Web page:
Does Your LGBTQ+ Child Love Sports? Here’s How to Help Them Get in The Game


For LGBTQ+ youth, playing sports can be tricky. On one hand, participating could be beneficial to your child and give them a sense of belonging. On the other hand, anti-LGBTQ+ rhetoric is common in the locker room, so your child may not feel safe or comfortable in that environment.. Today we’ll talk about how to advocate for your child and increase their odds of having a positive experience with sports.

It’s common knowledge that participating in sports has a positive impact on youth development. It improves physical well-being and helps young people feel a sense of belonging and community. For LGBTQ+ youth, the impact of sports is more nuanced. If the team environment is supportive and accepting, participating in sports can help prevent many of the issues that they struggle with as a result of the anti-LGBTQ+ bias in our society (i.e. depression, suicide, etc.). 

Unfortunately, many LGBTQ+ youth actually avoid participating in sports at all because they’re afraid of being bullied or discriminated against in that environment. A 2019 survey showed that nearly half of LGBTQ+ students avoid the locker room and PE/gym class because they felt unsafe there5. Having a coach that they feel comfortable talking to increases the chance that they’ll have a good experience, though some studies show LGBTQ+ youth are much less comfortable talking with PE/gym teachers than school counselors5.

In addition, many states are now passing laws that ban transgender and non-binary youth from participating in sports in alignment with their gender identity4. These types of laws can be devastating to those affected kids and their families. Not only are they being discriminated against, but they’re missing out on an activity that improves outcomes all across the board. Kids who participate in sports do better academically, they make better health decisions, and they learn social and problem-solving skills, among other things3.

Given this context, it may seem like the odds are stacked against your LGBTQ+ child, but there are steps you can take to help them have a positive experience and reap the benefits of participating in sports.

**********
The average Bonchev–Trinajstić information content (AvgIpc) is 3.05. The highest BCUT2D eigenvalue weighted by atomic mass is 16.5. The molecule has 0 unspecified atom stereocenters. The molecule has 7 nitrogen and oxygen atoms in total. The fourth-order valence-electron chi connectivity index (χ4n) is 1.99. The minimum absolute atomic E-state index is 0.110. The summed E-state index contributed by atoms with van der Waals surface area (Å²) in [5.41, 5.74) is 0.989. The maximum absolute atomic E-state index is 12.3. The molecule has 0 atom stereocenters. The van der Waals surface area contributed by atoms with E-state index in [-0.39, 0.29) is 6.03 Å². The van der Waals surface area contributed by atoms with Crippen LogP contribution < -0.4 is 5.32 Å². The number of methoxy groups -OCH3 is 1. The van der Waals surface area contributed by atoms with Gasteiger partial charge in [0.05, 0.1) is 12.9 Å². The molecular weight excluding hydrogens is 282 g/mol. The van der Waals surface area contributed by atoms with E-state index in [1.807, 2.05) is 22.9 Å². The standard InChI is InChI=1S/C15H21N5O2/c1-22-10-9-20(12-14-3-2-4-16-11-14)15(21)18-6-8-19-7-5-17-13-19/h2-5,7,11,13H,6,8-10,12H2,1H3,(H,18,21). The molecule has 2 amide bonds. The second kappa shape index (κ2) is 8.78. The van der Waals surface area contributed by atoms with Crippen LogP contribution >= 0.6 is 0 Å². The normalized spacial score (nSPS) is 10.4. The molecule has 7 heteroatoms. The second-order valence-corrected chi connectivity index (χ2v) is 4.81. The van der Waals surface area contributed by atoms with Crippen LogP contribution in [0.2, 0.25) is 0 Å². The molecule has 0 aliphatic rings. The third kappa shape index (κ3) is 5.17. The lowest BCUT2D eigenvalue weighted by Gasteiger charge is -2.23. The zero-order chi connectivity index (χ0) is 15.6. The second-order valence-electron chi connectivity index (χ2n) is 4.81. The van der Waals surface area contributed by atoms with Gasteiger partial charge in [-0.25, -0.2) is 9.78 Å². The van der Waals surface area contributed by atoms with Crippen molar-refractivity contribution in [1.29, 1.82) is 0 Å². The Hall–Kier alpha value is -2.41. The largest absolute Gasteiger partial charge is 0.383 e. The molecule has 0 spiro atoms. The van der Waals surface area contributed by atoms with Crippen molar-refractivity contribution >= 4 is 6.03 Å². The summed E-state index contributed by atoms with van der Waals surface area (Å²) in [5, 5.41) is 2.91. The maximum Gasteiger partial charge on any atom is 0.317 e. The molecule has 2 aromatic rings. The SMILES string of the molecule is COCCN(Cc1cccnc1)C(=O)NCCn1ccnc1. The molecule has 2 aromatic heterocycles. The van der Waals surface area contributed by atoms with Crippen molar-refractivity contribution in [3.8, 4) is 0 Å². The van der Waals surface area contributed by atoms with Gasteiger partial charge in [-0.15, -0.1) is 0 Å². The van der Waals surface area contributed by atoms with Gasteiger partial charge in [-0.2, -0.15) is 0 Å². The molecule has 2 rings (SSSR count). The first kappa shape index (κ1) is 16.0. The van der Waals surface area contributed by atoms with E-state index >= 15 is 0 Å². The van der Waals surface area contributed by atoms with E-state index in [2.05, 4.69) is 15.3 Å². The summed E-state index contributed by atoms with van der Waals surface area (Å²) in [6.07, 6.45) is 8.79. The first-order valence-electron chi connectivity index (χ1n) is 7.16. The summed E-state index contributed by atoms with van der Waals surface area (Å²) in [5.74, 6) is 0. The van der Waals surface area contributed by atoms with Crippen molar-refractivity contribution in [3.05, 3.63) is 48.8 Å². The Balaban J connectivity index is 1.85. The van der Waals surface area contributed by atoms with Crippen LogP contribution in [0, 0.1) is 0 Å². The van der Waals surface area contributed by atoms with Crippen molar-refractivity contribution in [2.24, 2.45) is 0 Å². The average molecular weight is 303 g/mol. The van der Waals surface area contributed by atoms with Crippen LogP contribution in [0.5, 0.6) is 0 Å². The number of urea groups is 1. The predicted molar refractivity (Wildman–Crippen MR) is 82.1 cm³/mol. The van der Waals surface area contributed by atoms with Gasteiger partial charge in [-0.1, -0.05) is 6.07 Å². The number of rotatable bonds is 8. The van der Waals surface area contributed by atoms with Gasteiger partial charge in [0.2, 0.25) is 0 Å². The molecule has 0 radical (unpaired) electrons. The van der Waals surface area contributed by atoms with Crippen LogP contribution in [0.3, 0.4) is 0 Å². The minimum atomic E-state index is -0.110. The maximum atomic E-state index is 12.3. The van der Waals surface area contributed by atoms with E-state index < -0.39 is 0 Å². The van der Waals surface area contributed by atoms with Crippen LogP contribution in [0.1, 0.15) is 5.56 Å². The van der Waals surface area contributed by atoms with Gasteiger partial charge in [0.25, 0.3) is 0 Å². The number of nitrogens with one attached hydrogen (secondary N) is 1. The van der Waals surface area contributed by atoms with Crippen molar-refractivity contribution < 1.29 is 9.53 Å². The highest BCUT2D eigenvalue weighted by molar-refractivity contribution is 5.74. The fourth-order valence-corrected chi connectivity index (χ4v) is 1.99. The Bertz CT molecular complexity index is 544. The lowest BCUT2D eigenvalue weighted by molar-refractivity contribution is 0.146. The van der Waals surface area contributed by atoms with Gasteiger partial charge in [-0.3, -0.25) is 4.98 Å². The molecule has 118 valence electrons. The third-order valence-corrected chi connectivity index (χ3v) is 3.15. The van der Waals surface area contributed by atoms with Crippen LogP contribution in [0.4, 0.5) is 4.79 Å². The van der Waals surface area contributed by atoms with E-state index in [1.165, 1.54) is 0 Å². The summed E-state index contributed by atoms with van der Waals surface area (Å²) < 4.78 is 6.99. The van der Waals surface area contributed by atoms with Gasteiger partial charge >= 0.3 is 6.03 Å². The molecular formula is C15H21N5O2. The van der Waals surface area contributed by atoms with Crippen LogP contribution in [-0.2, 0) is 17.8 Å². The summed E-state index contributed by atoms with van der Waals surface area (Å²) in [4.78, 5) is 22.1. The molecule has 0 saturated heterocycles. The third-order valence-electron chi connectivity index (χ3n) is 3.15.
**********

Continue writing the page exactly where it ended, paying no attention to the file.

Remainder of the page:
Educate Yourself

First, talk to your child about their hopes and fears for participating in sports. What has their experience (if any) been so far? What do they need from you to be able to play their sport and feel safe and supported? Then, do research about laws that affect your particular state, learn about school policies, and ask questions. GLSEN has a comprehensive Game Plan for Parents, Caregivers, and Families that can put you on the right path.

Talk to the coaches

Getting to know the coaches before the season starts is a great way to gauge what your child’s experience might be like. If your child is older and they feel comfortable, they could talk to the coach themselves or have you come along for moral support. If the coach is open to learning more, you can even share some resources with them about working with LGBTQ+ athletes. The Trevor Project has a campaign called Reform the Locker Room1 that has a free training course specifically designed for coaches.GLSEN also has a free guide for coaches of LGBTQ+ youth.

Talk to school administrators

Find out about anti-bullying policies in place at school and share the information with your child. LGBTQ+ students at schools with more comprehensive policies in place experience less victimization2. Knowing the policies and what to do if something does happen can help them feel more protected going into the season.

Learn about LGBTQ+ professional athletes with your child

If you’re in a more rural area and your child feels isolated as an LGBTQ+ athlete, one great way to show them they’re part of something bigger is to learn about all the incredible LGBTQ+ athletes that are coming out and working for inclusivity in their sport. OutSports6 is a great website that celebrates LGBTQ+ people in sports and can be an inspiring resource for your child.

All youth should feel safe and comfortable playing sports, regardless of sexual orientation or gender identity. As parents, let us be vocal advocates for our children so that they can do what they love and reap the benefits of participating in sports. 

For more information, check out the following resources:


  1. Reforming the Locker Room – The Trevor Project 
  2. Changing the Game – Game Plan for Parents, Caregivers, and Families – GLSEN 
  3. Play to Win: Improving The LIves of LGBTQ+ Youth in Sports
  4. Sports Bans – PFLAG 
  5. LGBTQ Students and School Sports Participation GLSEN Research Brief 
  6. OutSports